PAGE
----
The problem is nowhere more clear than on the issue of early treatment. Doctors know how to deal with respiratory infections. Among the products in their toolkit are nasal rinses, zinc and vitamins, HCQ and IVR, steroids for strengthening membranes, and antibiotics to prevent secondary infections. None of this was a focus of the CDC or the NIH. They had their sights on one thing only, the novel gene therapy they would call a vaccine, and they even went further to remove as far as possible repurposed drugs from the market. 

This was a mind-boggling response because it contradicted all practical and clinical experience. What is the first thing one should do when faced with a new pathogen? Figure out how to make sick people get better. Aside from invasive ventilation, the government and academic theorists had no answers except for everyone to lock down and wait for the shot, which turned out to be a flop. 

Here is the essence of the scandal without precedent that took place all over the world. The theorists triumphed entirely over the practitioners. The job of the rest of us was to place ourselves into their models. We were supposed to comply in order to “flatten the curve” as if any kind of widespread viral infection could be so easily modeled. We were supposed to watch the databases online to make sure we would all be doing the right thing according to someone else’s plan. 

Meanwhile, for nearly two years, if you could leave your home and go to the downtown area of anywhere in the US, you saw boarded up businesses, empty streets, and the periodic saddened straggler making his way through alleyways in a mask while the kids and parents sat lonely at home consuming streaming videos and living on social media. The disaster was obvious to everyone but those who created it. 

As time went on, we came to realize that the experiment was much bigger than we thought. They were not just trying to mitigate a pathogen. They were attempting to rebuild “the infrastructures of human existence.” Here we have a paradigmatic example of theory gone mad, a vision wholly unconstrained from any reality, a cockamamie idea wholly unmoored from practical tangibilities. It’s utter madness. And yet they had the power and the rest still do not. 

And even today, precious few have admitted that anything went wrong. They are still blocking unvaccinated foreigners from travel, still mandating shots for kids and students, still pushing for human separation with 15-minute cities, and still swearing without a shred of evidence that they saved millions of lives. If you doubt it, they will send you to an academic study hosted on the website of the NIH.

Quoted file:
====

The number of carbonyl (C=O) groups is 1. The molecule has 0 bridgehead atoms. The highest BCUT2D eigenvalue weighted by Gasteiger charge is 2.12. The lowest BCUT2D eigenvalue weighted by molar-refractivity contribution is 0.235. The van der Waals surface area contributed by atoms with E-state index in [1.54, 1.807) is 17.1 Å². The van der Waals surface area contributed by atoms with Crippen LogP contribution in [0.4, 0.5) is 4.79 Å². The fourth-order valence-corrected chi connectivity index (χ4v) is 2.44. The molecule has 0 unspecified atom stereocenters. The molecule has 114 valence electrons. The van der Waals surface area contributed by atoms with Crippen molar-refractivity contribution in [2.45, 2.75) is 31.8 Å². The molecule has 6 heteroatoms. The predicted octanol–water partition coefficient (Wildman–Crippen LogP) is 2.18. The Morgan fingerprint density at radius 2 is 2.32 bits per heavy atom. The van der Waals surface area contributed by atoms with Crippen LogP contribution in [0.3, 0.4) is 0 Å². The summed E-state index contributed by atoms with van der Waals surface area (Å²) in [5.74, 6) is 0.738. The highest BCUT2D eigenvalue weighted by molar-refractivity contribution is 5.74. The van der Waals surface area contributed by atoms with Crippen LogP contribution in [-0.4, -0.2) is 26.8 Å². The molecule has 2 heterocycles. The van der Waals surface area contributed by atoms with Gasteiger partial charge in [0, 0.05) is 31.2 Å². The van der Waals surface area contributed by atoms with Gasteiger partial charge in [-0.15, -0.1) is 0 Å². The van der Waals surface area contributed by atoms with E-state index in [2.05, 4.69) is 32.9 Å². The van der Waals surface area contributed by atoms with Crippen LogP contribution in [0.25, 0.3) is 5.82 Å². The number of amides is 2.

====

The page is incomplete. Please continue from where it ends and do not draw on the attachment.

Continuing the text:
It was the triumph of theory over practice and experience. And look what they did to the world! 

The writings of Friedrich Hayek, building on Adam Smith, take the insight to a deeper level. There are many answers to social problems that are not readily part of human cognition in the present generation, certainly not to the theorists in charge, and not even to any one of us as intellectuals. 

Rather, the essential knowledge that makes society work properly – in vast amounts of its functioning – and to the advantage of all its members, is dispersed among millions and billions of minds, living tacitly in our mental spaces, and it is often the product of habits and rituals of living that are inherited from long experience deep in history. We take all of this for granted and hardly think about it. Much of it is inaccessible to us and certainly cannot be extracted, modeled, and codified into a grand plan. 

The great lesson of our time should certainly include grave incredulity toward any philosopher king who comes along to tell us that it is all wrong and must be replaced with a wholly new way, else we will all die from a scary new threat, whether be a new pathogen or a change in the climate or some other invisible enemy. Looked at this way, it’s truly hard to believe that anyone gave the time of day to these people in the first place.

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  • Jeffrey A. Tucker

    Jeffrey Tucker is Founder, Author, and President at Brownstone Institute. He is also Senior Economics Columnist for Epoch Times, author of 10 books, including Life After Lockdown, and many thousands of articles in the scholarly and popular press. He speaks widely on topics of economics, technology, social philosophy, and culture.